The Real Return
Analyzing real estate from an employee-based perspective—not cost per square foot— may provide a view of the real return on the investment.
If office buildings and their knowledge worker occupants have become the factories of today, aren't individual workspaces the key to benefitting overall productivity? Evaluation of office buildings historically has been based on cost per square foot. Considering the impact an employee's space can have on performance, there may be another way to assess building efficiency. A fresh look at evaluating investment per employee can provide a viable "third leg of the stool" and allow a full 360° view of the real return on a real estate investment.
For designers and architects in the early stages of creating an office plan, cost is the most critical data. How this real estate investment cost is determined usually is calculated by cost per square foot. Yet, because we are creating space for employees, why aren't we measuring the cost of that space by employee? This shift in thinking represents a transition from real estate monitoring to human resource needs that are at the core of designing for productivity.
The prevalent REI formula analyzes a project's cost by summarizing land, development, architectural, construction, tenant improvements and financing costs in a per-square-foot formula. The result fails to address the individual employee working in the building. Great disparities can exist in business culture and strategic objectives from one business type to another. Square-footage calculations do not take into account the wide-ranging ways that space is utilized in various industries and professions. Employees of law firms, corporations, ad agencies and call centers each use space according to the specific needs and objectives of their organizations.
Recent trends in law firms, for example, tend to reduce the square footage allocations to each attorney, but business and technology trends also are changing attorney/administrative/paralegal ratios. In the past, it was not unusual to compare overall square footage per attorney, but as advancing trends make their impact it becomes more important to evaluate on a per-total-employee basis.
These spaces are also often being expected to become more flexible for long-term benefit of space use and employee changes. Flexibility can create a cost difference depending on the furniture and wall systems being specified. The cost for modular flexibility often is greater than a drywall solution, but in most cases can prove to be the best financial investment.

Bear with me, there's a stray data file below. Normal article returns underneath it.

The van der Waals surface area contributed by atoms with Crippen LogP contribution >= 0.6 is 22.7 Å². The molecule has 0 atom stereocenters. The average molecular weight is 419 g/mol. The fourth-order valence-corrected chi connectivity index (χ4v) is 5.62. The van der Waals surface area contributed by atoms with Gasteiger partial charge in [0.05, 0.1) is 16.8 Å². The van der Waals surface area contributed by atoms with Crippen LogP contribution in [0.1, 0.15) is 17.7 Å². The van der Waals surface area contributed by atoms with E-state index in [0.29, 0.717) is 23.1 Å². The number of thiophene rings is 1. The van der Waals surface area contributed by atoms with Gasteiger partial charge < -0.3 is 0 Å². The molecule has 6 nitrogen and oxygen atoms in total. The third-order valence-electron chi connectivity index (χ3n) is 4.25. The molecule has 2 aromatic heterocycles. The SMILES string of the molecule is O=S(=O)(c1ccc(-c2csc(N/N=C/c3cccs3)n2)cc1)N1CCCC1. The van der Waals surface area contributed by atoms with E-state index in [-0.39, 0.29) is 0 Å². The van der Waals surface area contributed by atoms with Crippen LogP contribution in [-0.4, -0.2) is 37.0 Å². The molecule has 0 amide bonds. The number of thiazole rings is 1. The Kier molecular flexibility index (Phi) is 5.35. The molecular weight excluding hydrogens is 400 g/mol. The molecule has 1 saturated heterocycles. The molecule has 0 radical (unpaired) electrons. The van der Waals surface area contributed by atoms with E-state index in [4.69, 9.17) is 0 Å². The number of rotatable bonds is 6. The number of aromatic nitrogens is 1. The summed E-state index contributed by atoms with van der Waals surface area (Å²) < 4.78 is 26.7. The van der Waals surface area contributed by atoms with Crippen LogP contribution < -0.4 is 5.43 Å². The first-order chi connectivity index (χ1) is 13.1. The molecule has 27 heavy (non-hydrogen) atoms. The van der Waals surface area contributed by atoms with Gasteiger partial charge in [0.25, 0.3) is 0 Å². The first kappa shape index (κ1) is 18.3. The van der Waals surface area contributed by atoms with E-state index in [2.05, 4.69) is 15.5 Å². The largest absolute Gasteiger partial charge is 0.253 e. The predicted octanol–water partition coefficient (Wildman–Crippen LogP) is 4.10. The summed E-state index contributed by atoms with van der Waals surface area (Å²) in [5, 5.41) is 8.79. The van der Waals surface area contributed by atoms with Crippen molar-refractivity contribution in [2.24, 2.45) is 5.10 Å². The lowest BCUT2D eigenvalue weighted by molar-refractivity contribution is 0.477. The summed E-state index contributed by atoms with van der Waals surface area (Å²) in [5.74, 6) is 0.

Using cost per square foot as the only comparative tool in analyzing real estate creates other problems. The approach does not take into consideration the dramatic differences in suburban and urban locales and in construction markets. Setting up benchmarks using investment per employee as the common denominator tends to level out the disparities.
A new formula for analyzing a project's total cost would use the same list of factors, but would divide by number of employees—instead of total square feet. The result could raise some important questions:
Questions of this nature can be answered fully only if the real estate of like industries and businesses is compared. Avoiding the current apples-to-oranges attitude of the square footage model and instead grouping organizations with similar benchmarks will better address the actual functions of employees—and the space in which they work. Shifting to a cost-per-employee comparison also levels the playing field by industry type, while recognizing the benefits of designing more efficient work environments. This employee-based approach benefits all involved.
- Is there a relationship between employees with higher com- pensation and a higher investment of real-estate assets?
By making a comparative cost of compensation to cost of space per person, this kind of question could be answered. Measuring the cost of real estate per employee as a basis of compensation and/or as a percentage of operating cost is another benchmark to consider. Continuing to find appropriate benchmarks to more specifically compare the wide variety of building and user types is imperative to making benchmarking an accurate comparative tool.
- What benefits would employees receive from changing the REI formula?
Once the value of space per employee is known, investments in employees can be made more wisely and strategically. The results can include improved employee performance, satisfaction and productivity—all powerful factors influencing profitability.
Marvin Manlove, founder and managing principal at CDFM2 Architecture, leads the firm's efforts in interior design, workplace strategies, facility planning, programming and space planning for both new construction and renovation projects. He can be reached at: email@example.com